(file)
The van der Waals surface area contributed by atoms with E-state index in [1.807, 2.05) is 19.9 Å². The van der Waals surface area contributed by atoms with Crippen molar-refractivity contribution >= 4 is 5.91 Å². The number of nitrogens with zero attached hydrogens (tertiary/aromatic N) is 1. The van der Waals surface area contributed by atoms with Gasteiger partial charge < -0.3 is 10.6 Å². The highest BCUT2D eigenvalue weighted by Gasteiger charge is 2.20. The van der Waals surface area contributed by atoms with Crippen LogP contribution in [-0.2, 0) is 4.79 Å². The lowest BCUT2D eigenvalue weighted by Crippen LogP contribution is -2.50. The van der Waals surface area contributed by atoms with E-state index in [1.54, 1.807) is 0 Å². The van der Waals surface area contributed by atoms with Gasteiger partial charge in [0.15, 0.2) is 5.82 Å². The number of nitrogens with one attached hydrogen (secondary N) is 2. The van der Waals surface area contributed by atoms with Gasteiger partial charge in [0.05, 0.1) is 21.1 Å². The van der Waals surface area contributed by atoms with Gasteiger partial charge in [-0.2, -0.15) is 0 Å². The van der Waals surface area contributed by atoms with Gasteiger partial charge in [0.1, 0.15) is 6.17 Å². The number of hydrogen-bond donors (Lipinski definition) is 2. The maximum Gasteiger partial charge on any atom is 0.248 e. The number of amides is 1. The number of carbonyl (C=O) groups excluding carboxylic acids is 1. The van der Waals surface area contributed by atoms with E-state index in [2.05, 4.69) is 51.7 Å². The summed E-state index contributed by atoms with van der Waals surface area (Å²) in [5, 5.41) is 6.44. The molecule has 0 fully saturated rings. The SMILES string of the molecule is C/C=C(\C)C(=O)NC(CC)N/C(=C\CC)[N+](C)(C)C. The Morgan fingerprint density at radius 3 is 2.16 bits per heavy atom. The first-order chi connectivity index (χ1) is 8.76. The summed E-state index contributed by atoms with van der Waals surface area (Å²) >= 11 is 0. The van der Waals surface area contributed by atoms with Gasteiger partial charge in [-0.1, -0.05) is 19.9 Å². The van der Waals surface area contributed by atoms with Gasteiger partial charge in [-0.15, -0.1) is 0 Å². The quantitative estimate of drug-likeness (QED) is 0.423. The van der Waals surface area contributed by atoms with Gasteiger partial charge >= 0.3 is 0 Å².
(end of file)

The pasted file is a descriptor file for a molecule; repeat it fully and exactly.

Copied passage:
The van der Waals surface area contributed by atoms with E-state index in [1.807, 2.05) is 19.9 Å². The van der Waals surface area contributed by atoms with Crippen molar-refractivity contribution >= 4 is 5.91 Å². The number of nitrogens with zero attached hydrogens (tertiary/aromatic N) is 1. The van der Waals surface area contributed by atoms with Gasteiger partial charge < -0.3 is 10.6 Å². The highest BCUT2D eigenvalue weighted by Gasteiger charge is 2.20. The van der Waals surface area contributed by atoms with Crippen LogP contribution in [-0.2, 0) is 4.79 Å². The lowest BCUT2D eigenvalue weighted by Crippen LogP contribution is -2.50. The van der Waals surface area contributed by atoms with E-state index in [1.54, 1.807) is 0 Å². The van der Waals surface area contributed by atoms with Gasteiger partial charge in [0.15, 0.2) is 5.82 Å². The number of nitrogens with one attached hydrogen (secondary N) is 2. The van der Waals surface area contributed by atoms with Gasteiger partial charge in [0.05, 0.1) is 21.1 Å². The van der Waals surface area contributed by atoms with Gasteiger partial charge in [-0.2, -0.15) is 0 Å². The van der Waals surface area contributed by atoms with Gasteiger partial charge in [0.1, 0.15) is 6.17 Å². The number of hydrogen-bond donors (Lipinski definition) is 2. The maximum Gasteiger partial charge on any atom is 0.248 e. The number of amides is 1. The number of carbonyl (C=O) groups excluding carboxylic acids is 1. The van der Waals surface area contributed by atoms with E-state index in [2.05, 4.69) is 51.7 Å². The summed E-state index contributed by atoms with van der Waals surface area (Å²) in [5, 5.41) is 6.44. The molecule has 0 fully saturated rings. The SMILES string of the molecule is C/C=C(\C)C(=O)NC(CC)N/C(=C\CC)[N+](C)(C)C. The Morgan fingerprint density at radius 3 is 2.16 bits per heavy atom. The first-order chi connectivity index (χ1) is 8.76. The summed E-state index contributed by atoms with van der Waals surface area (Å²) >= 11 is 0. The van der Waals surface area contributed by atoms with Gasteiger partial charge in [-0.1, -0.05) is 19.9 Å². The van der Waals surface area contributed by atoms with Gasteiger partial charge in [-0.15, -0.1) is 0 Å². The quantitative estimate of drug-likeness (QED) is 0.423. The van der Waals surface area contributed by atoms with Gasteiger partial charge >= 0.3 is 0 Å².